7 November 2023
Photo: Mathey group
The illustration shows the dynamics of the ultracold cloud with the spontaneous creation of vortex pairs (in red and blue). The time evolution of the system is shown schematically as a flow.
Researchers from Hamburg, Oxford and Hannover/Abu Dhabi have identified the universal behavior of a dynamic phase transition. In the renowned journal "Science", the scientists report on their findings, which could be of importance for the development of sensitive quantum sensors, for example.
Phase transitions occur in all fields of physics and are a central topic of many-body physics. Examples range from the simple transition of ice to water to the highly complex Bose-Einstein condensation of ultracold atomic gases. "Phase transitions occur in such a variety of systems that, at first glance, it seems impossible to organize them in a meaningful way," explains Prof. Ludwig Mathey of the Department of Physics at Universität Hamburg and a researcher in the Cluster of Excellence "CUI: Advanced Imaging of Matter." However, transitions can be divided into a small number of classes. These so-called universality classes include phase transitions in very different systems, from cold atom systems to neutron stars. What unites them in each case is their so-called critical behavior.
The researchers considered a "quench" scenario in a two-dimensional atomic cloud
The standard phase transitions are equilibrium transitions for which a classification could already be established. "We now asked ourselves whether non-equilibrium phase transitions could also be classified by their critical behavior," says Mathey. To this end, the researchers investigated a so-called "quench" scenario, in which a system parameter is changed rapidly, and the subsequent dynamics is detected.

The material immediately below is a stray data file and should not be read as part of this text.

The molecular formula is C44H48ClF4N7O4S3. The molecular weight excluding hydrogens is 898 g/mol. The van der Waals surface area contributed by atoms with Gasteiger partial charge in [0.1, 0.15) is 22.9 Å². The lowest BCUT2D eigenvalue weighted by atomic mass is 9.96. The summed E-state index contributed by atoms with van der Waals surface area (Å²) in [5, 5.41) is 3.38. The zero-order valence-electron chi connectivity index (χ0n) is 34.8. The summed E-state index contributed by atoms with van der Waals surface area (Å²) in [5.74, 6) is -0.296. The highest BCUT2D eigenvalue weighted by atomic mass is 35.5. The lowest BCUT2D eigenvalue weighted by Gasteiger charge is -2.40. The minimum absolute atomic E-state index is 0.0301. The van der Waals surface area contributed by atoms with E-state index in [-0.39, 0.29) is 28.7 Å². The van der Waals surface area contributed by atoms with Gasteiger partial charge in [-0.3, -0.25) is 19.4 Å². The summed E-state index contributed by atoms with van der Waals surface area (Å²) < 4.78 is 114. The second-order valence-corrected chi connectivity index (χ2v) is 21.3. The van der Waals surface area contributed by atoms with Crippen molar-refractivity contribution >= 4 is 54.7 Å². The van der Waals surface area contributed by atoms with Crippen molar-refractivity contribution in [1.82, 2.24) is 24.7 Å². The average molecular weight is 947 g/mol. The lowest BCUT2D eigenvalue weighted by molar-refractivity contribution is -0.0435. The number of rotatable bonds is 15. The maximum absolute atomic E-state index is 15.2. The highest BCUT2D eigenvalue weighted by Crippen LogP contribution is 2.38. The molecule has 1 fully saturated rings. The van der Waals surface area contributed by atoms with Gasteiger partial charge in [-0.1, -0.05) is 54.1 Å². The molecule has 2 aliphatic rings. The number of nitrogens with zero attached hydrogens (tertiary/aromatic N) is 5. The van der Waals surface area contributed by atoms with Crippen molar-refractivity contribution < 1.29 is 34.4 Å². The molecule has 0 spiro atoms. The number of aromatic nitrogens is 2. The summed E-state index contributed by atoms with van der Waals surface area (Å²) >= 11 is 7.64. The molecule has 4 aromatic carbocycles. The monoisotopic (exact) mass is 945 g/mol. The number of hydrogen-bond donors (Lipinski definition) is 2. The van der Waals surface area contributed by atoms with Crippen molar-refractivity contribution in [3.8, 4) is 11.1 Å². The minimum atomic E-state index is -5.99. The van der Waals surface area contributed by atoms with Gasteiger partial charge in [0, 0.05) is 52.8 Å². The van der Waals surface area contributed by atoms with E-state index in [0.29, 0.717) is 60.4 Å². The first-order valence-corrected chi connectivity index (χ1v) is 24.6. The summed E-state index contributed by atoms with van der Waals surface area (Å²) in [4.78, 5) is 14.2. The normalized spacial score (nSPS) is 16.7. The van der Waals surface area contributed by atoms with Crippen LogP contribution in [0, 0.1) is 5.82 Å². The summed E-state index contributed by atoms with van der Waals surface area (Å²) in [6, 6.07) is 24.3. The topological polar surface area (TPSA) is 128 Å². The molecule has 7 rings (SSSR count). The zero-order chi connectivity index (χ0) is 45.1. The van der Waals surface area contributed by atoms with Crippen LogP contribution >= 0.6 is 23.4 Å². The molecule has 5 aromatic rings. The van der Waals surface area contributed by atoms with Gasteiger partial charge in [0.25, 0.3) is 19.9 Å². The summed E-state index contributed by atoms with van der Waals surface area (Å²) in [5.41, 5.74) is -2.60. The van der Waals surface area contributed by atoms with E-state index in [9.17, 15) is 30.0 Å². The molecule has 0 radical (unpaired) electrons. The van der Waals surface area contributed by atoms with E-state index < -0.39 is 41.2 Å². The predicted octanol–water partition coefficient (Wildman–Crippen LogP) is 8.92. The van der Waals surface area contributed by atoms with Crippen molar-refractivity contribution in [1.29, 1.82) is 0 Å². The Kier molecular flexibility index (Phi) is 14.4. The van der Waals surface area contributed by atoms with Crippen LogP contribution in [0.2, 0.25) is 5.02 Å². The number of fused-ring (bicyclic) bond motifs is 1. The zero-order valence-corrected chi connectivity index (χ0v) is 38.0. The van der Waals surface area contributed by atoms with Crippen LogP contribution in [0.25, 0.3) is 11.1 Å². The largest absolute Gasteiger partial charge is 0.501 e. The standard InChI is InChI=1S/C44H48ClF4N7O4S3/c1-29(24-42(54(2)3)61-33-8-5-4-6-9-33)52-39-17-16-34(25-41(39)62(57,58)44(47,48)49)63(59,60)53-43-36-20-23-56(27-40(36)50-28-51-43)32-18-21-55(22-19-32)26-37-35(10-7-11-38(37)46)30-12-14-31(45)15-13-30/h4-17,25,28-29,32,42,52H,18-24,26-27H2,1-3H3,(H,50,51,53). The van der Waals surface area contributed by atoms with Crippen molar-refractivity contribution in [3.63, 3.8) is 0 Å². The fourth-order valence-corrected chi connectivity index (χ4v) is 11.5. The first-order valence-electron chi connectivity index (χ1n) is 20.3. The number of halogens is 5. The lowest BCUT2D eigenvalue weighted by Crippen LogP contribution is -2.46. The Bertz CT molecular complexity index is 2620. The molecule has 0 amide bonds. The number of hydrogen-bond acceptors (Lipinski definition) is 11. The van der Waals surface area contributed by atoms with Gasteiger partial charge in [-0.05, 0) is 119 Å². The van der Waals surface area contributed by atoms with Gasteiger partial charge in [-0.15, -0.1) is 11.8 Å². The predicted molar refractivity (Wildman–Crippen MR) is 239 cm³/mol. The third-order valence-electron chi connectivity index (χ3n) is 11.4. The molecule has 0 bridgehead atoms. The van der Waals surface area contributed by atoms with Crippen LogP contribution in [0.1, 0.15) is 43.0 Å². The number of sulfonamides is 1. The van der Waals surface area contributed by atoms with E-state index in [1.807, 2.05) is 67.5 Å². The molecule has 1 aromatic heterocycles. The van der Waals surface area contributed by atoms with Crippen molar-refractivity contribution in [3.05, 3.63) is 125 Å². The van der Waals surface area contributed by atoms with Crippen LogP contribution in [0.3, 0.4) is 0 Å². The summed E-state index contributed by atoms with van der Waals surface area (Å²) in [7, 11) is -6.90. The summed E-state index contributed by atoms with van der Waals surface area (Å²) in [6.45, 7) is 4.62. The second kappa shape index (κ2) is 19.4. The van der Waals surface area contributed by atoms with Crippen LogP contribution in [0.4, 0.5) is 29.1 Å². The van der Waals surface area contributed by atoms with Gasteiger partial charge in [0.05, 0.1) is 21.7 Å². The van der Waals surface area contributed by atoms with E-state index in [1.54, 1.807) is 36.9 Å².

Specifically, the researchers considered an atomic cloud in two dimensions undergoing a Kosterlitz-Thouless (BKT) transition and identified the universal behavior: They found that vortex pairs form from the fluctuations of the atomic cloud during this dynamic phase transition. Using the so-called real-time renormalization method, they then succeeded in describing the process and its time scale.
These findings are an important step towards a better understanding of many-body dynamics, in particular dynamical phase transitions. Some properties of these phase transitions could possibly be used to enhance certain effects, which would lead to increased sensitivity of, for example, a quantum sensor.
Shinichi Sunami, Vijay Pal Singh, David Garrick, Abel Beregi, Adam J. Barker, Kathrin Luksch, Elliot Bentine, Ludwig Mathey, and Christopher J. Foot
“Universal scaling of the dynamic BKT transition in quenched 2D Bose gases”
Science 381, 443 (2023)